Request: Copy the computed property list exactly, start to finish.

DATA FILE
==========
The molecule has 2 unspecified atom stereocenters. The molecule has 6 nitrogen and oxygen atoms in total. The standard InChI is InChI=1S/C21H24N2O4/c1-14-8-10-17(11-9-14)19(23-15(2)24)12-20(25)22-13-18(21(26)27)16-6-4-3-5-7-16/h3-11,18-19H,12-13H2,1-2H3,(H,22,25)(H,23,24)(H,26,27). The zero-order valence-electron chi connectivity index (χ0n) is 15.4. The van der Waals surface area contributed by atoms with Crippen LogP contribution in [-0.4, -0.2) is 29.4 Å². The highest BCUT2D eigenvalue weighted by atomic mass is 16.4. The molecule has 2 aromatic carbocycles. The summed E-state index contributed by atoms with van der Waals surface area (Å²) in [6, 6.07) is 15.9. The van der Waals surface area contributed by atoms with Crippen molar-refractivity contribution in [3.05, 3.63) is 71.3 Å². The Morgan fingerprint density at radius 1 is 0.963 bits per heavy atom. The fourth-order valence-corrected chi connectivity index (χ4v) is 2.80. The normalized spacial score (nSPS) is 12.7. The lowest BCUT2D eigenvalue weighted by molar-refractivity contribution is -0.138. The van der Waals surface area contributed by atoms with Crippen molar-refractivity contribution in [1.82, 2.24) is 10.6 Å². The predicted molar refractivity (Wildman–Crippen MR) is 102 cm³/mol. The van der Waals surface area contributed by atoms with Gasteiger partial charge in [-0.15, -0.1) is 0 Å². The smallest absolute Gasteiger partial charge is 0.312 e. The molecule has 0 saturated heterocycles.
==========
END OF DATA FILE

The molecule has 2 unspecified atom stereocenters. The molecule has 6 nitrogen and oxygen atoms in total. The standard InChI is InChI=1S/C21H24N2O4/c1-14-8-10-17(11-9-14)19(23-15(2)24)12-20(25)22-13-18(21(26)27)16-6-4-3-5-7-16/h3-11,18-19H,12-13H2,1-2H3,(H,22,25)(H,23,24)(H,26,27). The zero-order valence-electron chi connectivity index (χ0n) is 15.4. The van der Waals surface area contributed by atoms with Crippen LogP contribution in [-0.4, -0.2) is 29.4 Å². The highest BCUT2D eigenvalue weighted by atomic mass is 16.4. The molecule has 2 aromatic carbocycles. The summed E-state index contributed by atoms with van der Waals surface area (Å²) in [6, 6.07) is 15.9. The van der Waals surface area contributed by atoms with Crippen molar-refractivity contribution in [3.05, 3.63) is 71.3 Å². The Morgan fingerprint density at radius 1 is 0.963 bits per heavy atom. The fourth-order valence-corrected chi connectivity index (χ4v) is 2.80. The normalized spacial score (nSPS) is 12.7. The lowest BCUT2D eigenvalue weighted by molar-refractivity contribution is -0.138. The van der Waals surface area contributed by atoms with Crippen molar-refractivity contribution in [1.82, 2.24) is 10.6 Å². The predicted molar refractivity (Wildman–Crippen MR) is 102 cm³/mol. The van der Waals surface area contributed by atoms with Gasteiger partial charge in [-0.15, -0.1) is 0 Å². The smallest absolute Gasteiger partial charge is 0.312 e. The molecule has 0 saturated heterocycles.